What is it? Montessori focuses on allowing children to learn through play at their own pace.
Why it's great: The Montessori philosophy accommodates multiple learning styles and allows students to learn at their own speed. Multi-age classrooms allow older students to serve as mentors.
Considerations: Not all public school systems offer Montessori options. Montessori programs tend to be more expensive than other types. Many programs are five days per week.
The teacher says: "What distinguishes Montessori is the child-centered approach that addresses all dimensions of the child. Montessori nurtures not just academic skills, but also the social, emotional, physical and spiritual needs of the child. Montessori schools are deeply respectful of the individuality and uniqueness of each child, and the Montessori classroom allows each student to learn at his own pace, in a supportive and responsive environment. A Montessori education fosters independent, curious, self-confident and community-minded learners." — Sara Wilson, director of school accreditation and school improvement for the American Montessori Society and a former Montessori early childhood teacher
What is it? Based on the Waldorf philosophy, these private schools focus on nurturing imagination and hands-on learning in a home-like environment.
Why it's great: Students spend time outdoors. Teachers model practical activities, such as baking and gardening, for children to imitate, and toys are made from natural materials. The daily routines are predictable.
Considerations: Private preschools tend to be more expensive. Waldorf programs are teacher-led rather than student-directed.
The coordinator says: "The benefits of Waldorf early childhood education are both immediate and long-lasting. An environment permeated with love and respect for the dignity and uniqueness of each child, together with strong daily, weekly and seasonal rhythms, create a sense of trust and security. Ample time and space for free creative play allow each child to develop the capacity for self-initiated activity, deep engagement and a rich and imaginative approach to all they encounter. Health-giving experiences in nature and the world of imagination foster a sense of wonder and connectedness to life." — Susan Howard, coordinator, Waldorf Early Childhood Association of North America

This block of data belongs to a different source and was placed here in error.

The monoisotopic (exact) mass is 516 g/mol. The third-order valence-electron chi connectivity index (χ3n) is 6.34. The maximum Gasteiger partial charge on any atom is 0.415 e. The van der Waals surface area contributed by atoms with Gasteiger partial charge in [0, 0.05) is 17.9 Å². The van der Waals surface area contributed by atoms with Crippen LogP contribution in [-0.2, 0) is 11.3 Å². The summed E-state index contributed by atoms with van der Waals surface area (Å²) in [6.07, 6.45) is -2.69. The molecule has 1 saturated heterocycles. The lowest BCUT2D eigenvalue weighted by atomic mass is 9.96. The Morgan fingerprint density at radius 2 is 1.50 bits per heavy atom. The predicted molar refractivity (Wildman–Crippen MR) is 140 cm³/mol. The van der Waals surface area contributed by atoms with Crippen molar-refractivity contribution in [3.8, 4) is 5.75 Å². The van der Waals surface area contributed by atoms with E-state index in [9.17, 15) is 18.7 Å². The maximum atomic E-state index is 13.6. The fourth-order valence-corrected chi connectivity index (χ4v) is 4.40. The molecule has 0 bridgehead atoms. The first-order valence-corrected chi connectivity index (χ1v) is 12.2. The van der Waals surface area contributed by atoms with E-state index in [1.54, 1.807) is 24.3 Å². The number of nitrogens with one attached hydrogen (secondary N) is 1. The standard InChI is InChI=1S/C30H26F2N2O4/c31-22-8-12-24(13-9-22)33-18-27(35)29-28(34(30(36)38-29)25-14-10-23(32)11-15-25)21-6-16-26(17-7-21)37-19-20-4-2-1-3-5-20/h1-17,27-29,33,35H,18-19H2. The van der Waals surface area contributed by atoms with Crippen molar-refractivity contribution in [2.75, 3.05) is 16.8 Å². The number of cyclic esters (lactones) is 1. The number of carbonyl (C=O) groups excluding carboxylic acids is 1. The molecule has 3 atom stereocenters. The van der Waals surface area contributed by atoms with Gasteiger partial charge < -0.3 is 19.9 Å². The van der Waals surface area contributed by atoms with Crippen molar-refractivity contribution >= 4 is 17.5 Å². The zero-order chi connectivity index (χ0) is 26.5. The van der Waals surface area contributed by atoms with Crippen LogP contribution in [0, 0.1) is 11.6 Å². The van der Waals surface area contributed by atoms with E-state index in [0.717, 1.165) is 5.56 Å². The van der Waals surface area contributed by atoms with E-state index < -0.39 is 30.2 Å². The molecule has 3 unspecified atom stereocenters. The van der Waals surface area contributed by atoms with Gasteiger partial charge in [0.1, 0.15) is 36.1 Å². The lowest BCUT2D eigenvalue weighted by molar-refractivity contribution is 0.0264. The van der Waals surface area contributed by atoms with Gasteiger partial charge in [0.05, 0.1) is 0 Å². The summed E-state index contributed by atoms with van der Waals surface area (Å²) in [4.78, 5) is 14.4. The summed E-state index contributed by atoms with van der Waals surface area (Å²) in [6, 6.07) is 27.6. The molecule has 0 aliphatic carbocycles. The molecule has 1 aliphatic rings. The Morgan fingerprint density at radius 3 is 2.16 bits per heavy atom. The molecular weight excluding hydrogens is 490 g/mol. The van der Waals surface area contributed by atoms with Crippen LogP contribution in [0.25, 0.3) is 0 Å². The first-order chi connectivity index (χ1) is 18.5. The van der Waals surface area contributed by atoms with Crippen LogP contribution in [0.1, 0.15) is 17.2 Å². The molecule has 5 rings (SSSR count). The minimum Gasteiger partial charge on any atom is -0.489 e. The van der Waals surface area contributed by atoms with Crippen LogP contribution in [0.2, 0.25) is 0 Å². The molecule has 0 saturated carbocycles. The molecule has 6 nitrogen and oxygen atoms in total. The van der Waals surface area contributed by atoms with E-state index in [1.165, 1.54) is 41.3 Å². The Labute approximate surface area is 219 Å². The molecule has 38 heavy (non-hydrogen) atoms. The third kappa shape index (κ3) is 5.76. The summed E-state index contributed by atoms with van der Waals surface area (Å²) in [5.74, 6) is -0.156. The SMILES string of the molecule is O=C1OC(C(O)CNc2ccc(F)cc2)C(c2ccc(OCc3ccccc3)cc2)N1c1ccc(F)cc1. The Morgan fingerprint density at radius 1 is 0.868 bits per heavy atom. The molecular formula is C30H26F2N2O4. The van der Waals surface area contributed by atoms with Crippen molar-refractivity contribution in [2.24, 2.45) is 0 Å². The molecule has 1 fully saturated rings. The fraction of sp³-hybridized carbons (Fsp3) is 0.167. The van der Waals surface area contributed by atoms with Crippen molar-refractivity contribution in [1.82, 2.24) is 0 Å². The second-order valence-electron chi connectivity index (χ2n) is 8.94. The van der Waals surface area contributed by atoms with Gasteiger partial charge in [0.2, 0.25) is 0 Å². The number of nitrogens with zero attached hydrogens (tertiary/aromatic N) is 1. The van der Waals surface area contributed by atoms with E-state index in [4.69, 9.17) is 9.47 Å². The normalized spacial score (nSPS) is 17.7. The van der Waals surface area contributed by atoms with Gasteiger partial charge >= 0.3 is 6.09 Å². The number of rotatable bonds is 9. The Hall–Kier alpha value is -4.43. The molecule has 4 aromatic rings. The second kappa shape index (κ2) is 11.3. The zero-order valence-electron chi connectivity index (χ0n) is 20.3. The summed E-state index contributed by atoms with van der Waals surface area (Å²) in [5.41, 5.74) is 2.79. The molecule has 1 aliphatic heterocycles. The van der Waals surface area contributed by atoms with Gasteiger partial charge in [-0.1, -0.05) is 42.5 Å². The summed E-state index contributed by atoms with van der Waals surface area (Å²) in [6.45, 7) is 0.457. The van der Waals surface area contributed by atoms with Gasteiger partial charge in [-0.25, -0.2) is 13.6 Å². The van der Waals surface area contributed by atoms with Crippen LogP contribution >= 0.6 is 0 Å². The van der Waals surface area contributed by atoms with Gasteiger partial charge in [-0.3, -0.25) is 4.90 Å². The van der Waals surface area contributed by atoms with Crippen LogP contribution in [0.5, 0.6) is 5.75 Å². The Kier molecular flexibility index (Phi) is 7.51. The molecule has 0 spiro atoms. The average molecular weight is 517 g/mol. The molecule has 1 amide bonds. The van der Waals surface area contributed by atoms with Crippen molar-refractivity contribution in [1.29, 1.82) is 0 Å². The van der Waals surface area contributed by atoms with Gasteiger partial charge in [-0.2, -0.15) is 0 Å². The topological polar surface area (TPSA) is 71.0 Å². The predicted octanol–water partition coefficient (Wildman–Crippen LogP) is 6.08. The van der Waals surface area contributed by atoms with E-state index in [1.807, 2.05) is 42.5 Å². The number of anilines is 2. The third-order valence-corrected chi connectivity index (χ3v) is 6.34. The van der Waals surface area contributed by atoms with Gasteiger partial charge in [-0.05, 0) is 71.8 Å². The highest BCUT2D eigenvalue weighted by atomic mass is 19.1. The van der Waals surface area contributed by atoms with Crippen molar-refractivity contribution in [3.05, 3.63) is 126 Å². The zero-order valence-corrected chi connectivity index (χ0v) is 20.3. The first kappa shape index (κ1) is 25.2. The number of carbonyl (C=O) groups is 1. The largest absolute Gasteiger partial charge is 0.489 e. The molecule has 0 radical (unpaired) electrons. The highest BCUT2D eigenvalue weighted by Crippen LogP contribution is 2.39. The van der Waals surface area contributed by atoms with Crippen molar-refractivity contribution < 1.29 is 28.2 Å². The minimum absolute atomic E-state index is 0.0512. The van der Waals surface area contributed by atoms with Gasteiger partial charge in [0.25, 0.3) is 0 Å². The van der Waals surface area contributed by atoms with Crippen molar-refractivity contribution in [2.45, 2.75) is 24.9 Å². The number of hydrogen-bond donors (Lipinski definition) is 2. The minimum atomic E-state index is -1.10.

- Image Courtesy of The Children's Museum of Indianapolis Preschool
What are they? Some children's museums, gymnastics facilities and activity centers offer preschool programs.
Why they're great: Along with gaining a typical preschool experience, students enjoy the benefits of a special facility's resources: museum exhibits, gymnastics instruction, art classes or special playtimes. Some offer tuition discounts for member families or other deals.
Considerations: These types of programs are not available in all areas.
The director says: "When you enroll your child in a museum preschool, you expose your child to all of the resources in a museum: the exhibits and galleries, the artifacts and objects and cultures beyond what are ordinarily found in a preschool classroom. For instance, our Dinosphere gallery presents real science and allows children to touch real fossils while asking questions of our paleontologists. Yet, it still allows their imaginations to thrive in a nesting area in which they dress up as dinosaurs." — Cathy Southerland, director of early childhood education, The Children's Museum of Indianapolis Preschool.
Daycare Preschool: Some daycares offer special programs for preschool-age children, which is convenient for families with children already enrolled in daycare.
In-Home Preschool: Some daycare providers offer preschool in their private residences.
Reggio Emilia Preschool: Schools that embrace this philosophy offer child-led learning and focus on creative expression.
Language Immersion Preschool: In these programs, students are exposed to a foreign language either full or part time.